Jill Randolph: That can be very beneficial because it forces students to look at topics more analytically, rather than simply reading text and absorbing information passively.
When students take tests and quizzes, is that all done online as well?
Robin MacDonald: Yes, students take quizzes and tests at home. The tests are designed not to need a proctor, so they don't have to leave home in order to be tested.
Jill Randolph: Once a student graduates from the program do they receive a Bachelor of Arts or a Bachelor of Science?
Robin MacDonald: A Bachelor of Science.
Jill Randolph: Most colleges and universities around the country don't offer classes or programs about environmental sustainability. The program is extremely unique in that you offer the classes online and without out-of-state rates.
Robin MacDonald: We're among the first but others are certainly poised to follow. Today the need for this program is clear. The future of the country will be heavily dependent on its ability to compete in the Green Economy, and nearly all sectors will be impacted. What is also evident is that this is a very dynamic and rapidly evolving area so the program and its eventual graduates will have to be nimble, flexible, and highly multidisciplinary.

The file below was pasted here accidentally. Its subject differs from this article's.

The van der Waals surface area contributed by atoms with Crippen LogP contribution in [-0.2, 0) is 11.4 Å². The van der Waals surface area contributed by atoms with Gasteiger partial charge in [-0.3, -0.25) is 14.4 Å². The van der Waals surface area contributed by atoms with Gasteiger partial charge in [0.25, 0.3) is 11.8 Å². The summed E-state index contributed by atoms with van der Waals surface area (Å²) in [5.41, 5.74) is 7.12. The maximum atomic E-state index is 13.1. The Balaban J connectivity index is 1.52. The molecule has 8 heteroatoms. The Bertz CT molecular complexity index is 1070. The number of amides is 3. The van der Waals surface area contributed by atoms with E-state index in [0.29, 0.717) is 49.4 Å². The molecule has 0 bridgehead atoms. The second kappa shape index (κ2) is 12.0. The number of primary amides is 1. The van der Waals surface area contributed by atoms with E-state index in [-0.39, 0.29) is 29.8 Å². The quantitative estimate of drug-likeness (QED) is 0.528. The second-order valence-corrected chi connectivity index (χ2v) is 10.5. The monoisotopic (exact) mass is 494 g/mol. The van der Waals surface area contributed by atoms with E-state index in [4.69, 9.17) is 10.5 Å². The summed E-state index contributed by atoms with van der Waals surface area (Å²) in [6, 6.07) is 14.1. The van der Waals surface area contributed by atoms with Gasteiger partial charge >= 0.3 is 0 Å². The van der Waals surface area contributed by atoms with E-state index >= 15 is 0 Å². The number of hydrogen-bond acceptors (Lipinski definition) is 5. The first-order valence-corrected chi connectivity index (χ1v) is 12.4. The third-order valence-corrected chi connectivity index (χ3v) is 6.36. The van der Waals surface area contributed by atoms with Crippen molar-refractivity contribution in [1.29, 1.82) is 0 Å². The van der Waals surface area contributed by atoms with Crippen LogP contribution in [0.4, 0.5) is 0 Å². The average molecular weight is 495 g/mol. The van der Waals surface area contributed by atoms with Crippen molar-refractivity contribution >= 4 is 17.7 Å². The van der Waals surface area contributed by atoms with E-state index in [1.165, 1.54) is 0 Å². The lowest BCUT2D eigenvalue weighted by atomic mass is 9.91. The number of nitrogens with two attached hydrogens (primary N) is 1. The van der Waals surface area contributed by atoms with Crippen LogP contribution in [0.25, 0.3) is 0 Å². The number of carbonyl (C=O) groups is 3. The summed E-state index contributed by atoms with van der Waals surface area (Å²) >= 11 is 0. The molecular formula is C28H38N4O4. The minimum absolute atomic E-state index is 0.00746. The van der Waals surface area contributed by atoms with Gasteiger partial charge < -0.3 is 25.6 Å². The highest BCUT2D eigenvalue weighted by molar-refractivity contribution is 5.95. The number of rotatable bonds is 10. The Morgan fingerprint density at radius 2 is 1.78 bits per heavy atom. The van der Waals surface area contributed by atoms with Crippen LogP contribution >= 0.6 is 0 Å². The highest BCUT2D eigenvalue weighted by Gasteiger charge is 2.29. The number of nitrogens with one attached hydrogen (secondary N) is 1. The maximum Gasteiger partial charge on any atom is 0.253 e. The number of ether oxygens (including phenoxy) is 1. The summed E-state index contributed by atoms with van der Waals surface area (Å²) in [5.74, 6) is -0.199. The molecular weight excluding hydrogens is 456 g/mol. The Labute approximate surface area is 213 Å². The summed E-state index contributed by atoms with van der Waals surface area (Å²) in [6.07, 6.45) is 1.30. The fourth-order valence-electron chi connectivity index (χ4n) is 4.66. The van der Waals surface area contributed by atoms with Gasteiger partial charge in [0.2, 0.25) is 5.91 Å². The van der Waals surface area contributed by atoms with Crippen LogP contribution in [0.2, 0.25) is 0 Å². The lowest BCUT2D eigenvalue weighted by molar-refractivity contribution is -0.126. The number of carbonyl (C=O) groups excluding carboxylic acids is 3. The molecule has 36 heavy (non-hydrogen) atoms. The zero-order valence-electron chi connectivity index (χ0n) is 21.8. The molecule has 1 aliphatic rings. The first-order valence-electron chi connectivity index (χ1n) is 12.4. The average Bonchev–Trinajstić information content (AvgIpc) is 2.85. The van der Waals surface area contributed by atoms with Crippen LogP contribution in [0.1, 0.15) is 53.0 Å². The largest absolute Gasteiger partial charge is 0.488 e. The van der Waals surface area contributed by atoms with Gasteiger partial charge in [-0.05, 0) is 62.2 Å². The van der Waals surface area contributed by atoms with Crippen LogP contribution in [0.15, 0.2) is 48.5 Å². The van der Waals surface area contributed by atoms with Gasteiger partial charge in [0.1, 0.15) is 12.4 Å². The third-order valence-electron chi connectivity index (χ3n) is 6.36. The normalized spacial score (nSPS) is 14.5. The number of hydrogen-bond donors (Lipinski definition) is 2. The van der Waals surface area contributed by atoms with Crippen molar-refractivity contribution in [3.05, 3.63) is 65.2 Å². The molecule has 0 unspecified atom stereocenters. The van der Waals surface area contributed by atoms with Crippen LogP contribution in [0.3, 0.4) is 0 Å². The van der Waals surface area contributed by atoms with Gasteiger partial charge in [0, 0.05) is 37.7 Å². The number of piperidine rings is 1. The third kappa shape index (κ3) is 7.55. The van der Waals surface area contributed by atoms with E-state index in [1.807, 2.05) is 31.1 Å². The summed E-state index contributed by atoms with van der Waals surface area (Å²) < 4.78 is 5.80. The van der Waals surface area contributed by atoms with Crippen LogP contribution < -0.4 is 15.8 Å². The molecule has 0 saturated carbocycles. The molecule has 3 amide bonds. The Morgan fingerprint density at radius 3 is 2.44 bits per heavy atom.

Jill Randolph: What are the three most important things students can do to try to find a job in the environmental sustainability field?
Robin MacDonald: First, we'll provide opportunities for students to connect with our advisory board. Second, a Capstone Project is the last class students take in the program, and we strongly encourage them to complete an internship or project. Keep in mind that the definition of internship is slightly different since returning students typically have full-time jobs already that they cannot leave for the summer or a semester. So we're redefining "greenternships" with this in mind. We are also collaborating with an organization that will help students who are interested in changing jobs to an environmental path.
Nothing, however, takes the place of effective networking. Talking to professors and professionals in the field is a great way to gain experience and exposure. I think networking is huge, especially when entering into what is a relatively new field in a lot of ways. There aren't as many experts in sustainability as there are in fields that have been around a long time, so I think networking creates opportunities to dive in and become an expert.